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Benjamin Neale

Benjamin Neale has won the Leena Peltonen Prize for Excellence in Human Genetics for his contribution in developing statistical genetics methods and applying these approaches to cracking the genetics of neuropsychiatric diseases. After completing postdoctoral training in statistical genetics at Massachusetts General Hospital (MGH) in the laboratory of Mark Daly, Neale established his own research group and is currently an assistant professor in the Analytic and Translational Genetics Unit at MGH. Additionally, he works as an assistant professor of medicine at Harvard Medical School, and an institute member of the Broad Institute. The prize, established in 2010, is funded by the Leena Peltonen Memorial Fund in the Paulo Foundation and includes an award of €10,000.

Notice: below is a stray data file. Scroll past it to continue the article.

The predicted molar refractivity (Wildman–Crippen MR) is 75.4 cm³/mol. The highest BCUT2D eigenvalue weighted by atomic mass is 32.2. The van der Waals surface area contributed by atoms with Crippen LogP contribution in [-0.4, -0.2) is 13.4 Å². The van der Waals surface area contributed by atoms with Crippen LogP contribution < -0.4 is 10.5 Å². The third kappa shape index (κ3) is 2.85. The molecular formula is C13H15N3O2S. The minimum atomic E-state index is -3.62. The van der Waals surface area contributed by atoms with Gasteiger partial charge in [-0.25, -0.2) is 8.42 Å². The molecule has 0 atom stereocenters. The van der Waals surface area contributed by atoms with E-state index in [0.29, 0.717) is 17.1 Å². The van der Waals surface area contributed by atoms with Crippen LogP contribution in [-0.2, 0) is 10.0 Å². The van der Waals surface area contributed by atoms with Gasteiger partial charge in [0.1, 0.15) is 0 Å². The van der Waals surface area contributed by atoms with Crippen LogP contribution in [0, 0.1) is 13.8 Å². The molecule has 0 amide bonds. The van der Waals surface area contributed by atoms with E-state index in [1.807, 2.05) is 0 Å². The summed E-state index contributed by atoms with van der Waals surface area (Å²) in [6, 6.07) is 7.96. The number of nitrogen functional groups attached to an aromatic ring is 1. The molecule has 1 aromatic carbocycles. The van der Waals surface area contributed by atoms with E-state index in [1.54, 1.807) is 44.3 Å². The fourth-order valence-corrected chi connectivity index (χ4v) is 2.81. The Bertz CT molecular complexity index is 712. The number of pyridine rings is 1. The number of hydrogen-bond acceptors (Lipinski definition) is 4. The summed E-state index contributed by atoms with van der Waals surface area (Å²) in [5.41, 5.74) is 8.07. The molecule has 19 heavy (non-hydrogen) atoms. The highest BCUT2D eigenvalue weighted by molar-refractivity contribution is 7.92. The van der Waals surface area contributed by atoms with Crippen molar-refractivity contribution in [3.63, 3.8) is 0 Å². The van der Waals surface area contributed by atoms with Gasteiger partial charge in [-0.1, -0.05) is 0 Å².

The Scan

Machine Learning Helps ID Molecular Mechanisms of Pancreatic Islet Beta Cell Subtypes in Type 2 Diabetes

The approach helps overcome limitations of previous studies that had investigated the molecular mechanisms of pancreatic islet beta cells, the authors write in their Nature Genetics paper.

Culture-Based Methods, Shotgun Sequencing Reveal Transmission of Bifidobacterium Strains From Mothers to Infants

In a Nature Communications study, culture-based approaches along with shotgun sequencing give a better picture of the microbial strains transmitted from mothers to infants.

Microbial Communities Can Help Trees Adapt to Changing Climates

Tree seedlings that were inoculated with microbes from dry, warm, or cold sites could better survive drought, heat, and cold stress, according to a study in Science.

A Combination of Genetics and Environment Causes Cleft Lip

In a study published in Nature Communications, researchers investigate what combination of genetic and environmental factors come into play to cause cleft lip/palate.